On whether he feels nervous entering a best-of-five series that begins at Dodger Stadium on Thursday night: “Yeah, it’s playoffs. It’s more important games and everyone wants to win and taking it serious, so you would be lying if you said no.”
On whether he has considered that this may be his last run with the only team he’s ever known, given that he’ll be a free agent this offseason: “Yeah, of course. As the human aspect of it, you want to think about your future and you want to wonder what’s going to happen because nothing’s set in stone.”
This was Rendon at his most candid, his most relaxed, and maybe his most publicly expressive since a spring training interview about contract negotiations that were, and remain, entirely stalled. That was in early February. The 29-year-old doesn’t like speaking with reporters much, especially a big group of them. If he could, he would play baseball with no one watching, like he did growing up in Houston, back when the game was just hitting and fielding and having raw fun.
There are changes that Rendon enjoys. It’s nice to be paid — and paid a lot — for something he loves to do. But it’s attention that bothers him, and as an MVP hopeful about to hit the open market, there’s only more coming. Most players would deny that a contract year is nagging at them in any way. Rendon isn’t most players.
“To be honest with you, it’s like anything else. It’s a big decision in our life, in my life and my wife and my daughters and my family,” Rendon said after admitting that compartmentalizing between now and what’s next is challenging. “But you can’t worry about the future. We can only worry about what’s happening right now. And we might have bigger plans for ourselves, but when does that ever come to fruition? If it was up to us every single day, then we would all have a perfect life, but stuff happens, but it’s an imperfect world.
“We can’t worry about the future, just try to be the best person we can today.”
So the short-term view is that Rendon wants to help the Nationals upend the Dodgers. He will be a key component if they do. He finished this season with a league-high 124 RBI, and career-bests with a 34 home runs, a .319 batting average and an on-base-plus slugging percentage of 1.010. He also led the league with 44 doubles. He is the heartbeat of the Nationals’ lineup, its steady pulse, and gets even more critical against left-handed starters such as Clayton Kershaw and Hyun-jin Ryu.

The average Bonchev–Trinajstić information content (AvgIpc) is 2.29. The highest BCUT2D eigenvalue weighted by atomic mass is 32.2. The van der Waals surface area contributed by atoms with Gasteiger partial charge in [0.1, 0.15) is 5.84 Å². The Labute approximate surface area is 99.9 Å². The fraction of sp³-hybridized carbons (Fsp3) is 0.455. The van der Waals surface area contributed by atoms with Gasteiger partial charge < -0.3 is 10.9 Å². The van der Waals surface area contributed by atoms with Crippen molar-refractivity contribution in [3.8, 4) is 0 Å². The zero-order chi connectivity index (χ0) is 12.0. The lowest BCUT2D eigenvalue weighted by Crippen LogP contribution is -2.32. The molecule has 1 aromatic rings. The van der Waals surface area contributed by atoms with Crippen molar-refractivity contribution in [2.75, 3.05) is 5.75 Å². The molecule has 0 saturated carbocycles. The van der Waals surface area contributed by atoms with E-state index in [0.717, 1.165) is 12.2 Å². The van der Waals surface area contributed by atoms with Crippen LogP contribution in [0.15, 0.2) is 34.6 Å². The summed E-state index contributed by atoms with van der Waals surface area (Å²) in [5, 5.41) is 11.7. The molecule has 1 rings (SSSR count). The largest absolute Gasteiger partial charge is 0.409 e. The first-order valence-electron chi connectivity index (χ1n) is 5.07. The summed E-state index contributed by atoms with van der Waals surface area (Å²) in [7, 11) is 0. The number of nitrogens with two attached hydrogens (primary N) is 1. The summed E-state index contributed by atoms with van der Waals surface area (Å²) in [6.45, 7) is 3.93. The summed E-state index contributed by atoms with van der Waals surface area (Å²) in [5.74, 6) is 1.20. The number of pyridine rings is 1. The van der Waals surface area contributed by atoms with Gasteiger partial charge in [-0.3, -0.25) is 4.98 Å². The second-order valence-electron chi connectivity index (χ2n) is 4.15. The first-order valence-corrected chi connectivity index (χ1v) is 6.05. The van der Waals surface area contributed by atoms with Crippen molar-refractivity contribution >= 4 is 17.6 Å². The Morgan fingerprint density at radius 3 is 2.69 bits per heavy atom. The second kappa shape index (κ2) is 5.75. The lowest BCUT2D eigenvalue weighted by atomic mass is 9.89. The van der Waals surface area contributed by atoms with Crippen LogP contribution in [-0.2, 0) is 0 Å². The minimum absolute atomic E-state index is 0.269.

The Nationals offered Rendon a seven-year deal in the range of $210 million and $215 million earlier in September, according to people with knowledge of the negotiations. That would give him an average annual value of $30 million, the same Washington offered Bryce Harper last autumn, but less than what third baseman Nolan Arenado signed with the Colorado Rockies this past February. Rendon’s representation believes he is more valuable than Arenado, who is a year younger and finished 2019 with 41 home runs, 118 RBI and a .315/.379/.583 slash line. But either way, the Nationals’ proposal seems to set a baseline.
Rendon is aware of all this, even if he avoids social media and would rather do a million other things before reading about himself. He has been involved in negotiations from the beginning. He was so productive this season that he shouldn’t have to talk about himself much moving forward. Agent Scott Boras will help, too. Rendon views the constant free agent chatter similarly to how he approaches the MVP race.
“I don’t know what they’re yelling at or yelling for. It’s definitely a little crazy,” Rendon said of the regular “M-V-P!” chants at Nationals Park. “I don’t know. I’m definitely not a fan of the attention. But it’s good to get recognized for, I guess, the hard work that you put in over the years. So it’s definitely humbling and appreciative.”
But you do hear them, right?
“Yeah, yeah, yeah,” he shot back with a smile. “No, for sure.”
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